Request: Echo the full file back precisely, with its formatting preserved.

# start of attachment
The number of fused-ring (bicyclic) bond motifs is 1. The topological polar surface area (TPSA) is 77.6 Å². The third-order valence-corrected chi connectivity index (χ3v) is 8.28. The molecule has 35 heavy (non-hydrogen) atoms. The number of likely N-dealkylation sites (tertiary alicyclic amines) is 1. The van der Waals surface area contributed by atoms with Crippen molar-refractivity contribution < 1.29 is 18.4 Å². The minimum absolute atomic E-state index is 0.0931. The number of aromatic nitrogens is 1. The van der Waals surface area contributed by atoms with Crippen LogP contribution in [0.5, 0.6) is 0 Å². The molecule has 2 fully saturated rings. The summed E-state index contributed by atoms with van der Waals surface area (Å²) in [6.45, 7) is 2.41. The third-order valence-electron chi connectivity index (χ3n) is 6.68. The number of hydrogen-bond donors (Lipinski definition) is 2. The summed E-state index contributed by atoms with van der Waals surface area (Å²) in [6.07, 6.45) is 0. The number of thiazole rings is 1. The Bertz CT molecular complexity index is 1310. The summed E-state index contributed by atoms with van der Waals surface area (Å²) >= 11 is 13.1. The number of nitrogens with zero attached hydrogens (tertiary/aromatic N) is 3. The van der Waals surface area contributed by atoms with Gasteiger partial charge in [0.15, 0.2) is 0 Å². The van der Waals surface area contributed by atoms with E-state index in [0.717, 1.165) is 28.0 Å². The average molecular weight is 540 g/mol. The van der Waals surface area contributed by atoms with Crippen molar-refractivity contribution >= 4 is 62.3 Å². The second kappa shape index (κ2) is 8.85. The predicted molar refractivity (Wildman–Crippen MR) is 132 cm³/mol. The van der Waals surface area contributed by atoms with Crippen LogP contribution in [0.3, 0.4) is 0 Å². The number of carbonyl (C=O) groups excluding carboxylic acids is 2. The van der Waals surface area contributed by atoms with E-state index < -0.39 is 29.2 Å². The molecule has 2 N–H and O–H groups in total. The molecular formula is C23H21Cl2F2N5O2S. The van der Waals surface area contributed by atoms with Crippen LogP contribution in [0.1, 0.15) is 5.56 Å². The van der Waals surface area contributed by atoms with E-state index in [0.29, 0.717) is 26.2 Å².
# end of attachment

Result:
The number of fused-ring (bicyclic) bond motifs is 1. The topological polar surface area (TPSA) is 77.6 Å². The third-order valence-corrected chi connectivity index (χ3v) is 8.28. The molecule has 35 heavy (non-hydrogen) atoms. The number of likely N-dealkylation sites (tertiary alicyclic amines) is 1. The van der Waals surface area contributed by atoms with Crippen molar-refractivity contribution < 1.29 is 18.4 Å². The minimum absolute atomic E-state index is 0.0931. The number of aromatic nitrogens is 1. The van der Waals surface area contributed by atoms with Crippen LogP contribution in [0.5, 0.6) is 0 Å². The molecule has 2 fully saturated rings. The summed E-state index contributed by atoms with van der Waals surface area (Å²) in [6.45, 7) is 2.41. The third-order valence-electron chi connectivity index (χ3n) is 6.68. The number of hydrogen-bond donors (Lipinski definition) is 2. The summed E-state index contributed by atoms with van der Waals surface area (Å²) in [6.07, 6.45) is 0. The number of thiazole rings is 1. The Bertz CT molecular complexity index is 1310. The summed E-state index contributed by atoms with van der Waals surface area (Å²) >= 11 is 13.1. The number of nitrogens with zero attached hydrogens (tertiary/aromatic N) is 3. The van der Waals surface area contributed by atoms with Gasteiger partial charge in [0.15, 0.2) is 0 Å². The van der Waals surface area contributed by atoms with E-state index in [0.717, 1.165) is 28.0 Å². The average molecular weight is 540 g/mol. The van der Waals surface area contributed by atoms with Crippen molar-refractivity contribution >= 4 is 62.3 Å². The second kappa shape index (κ2) is 8.85. The predicted molar refractivity (Wildman–Crippen MR) is 132 cm³/mol. The van der Waals surface area contributed by atoms with Crippen LogP contribution in [0.3, 0.4) is 0 Å². The number of carbonyl (C=O) groups excluding carboxylic acids is 2. The van der Waals surface area contributed by atoms with E-state index < -0.39 is 29.2 Å². The molecule has 2 N–H and O–H groups in total. The molecular formula is C23H21Cl2F2N5O2S. The van der Waals surface area contributed by atoms with Crippen LogP contribution in [0.1, 0.15) is 5.56 Å². The van der Waals surface area contributed by atoms with E-state index in [0.29, 0.717) is 26.2 Å².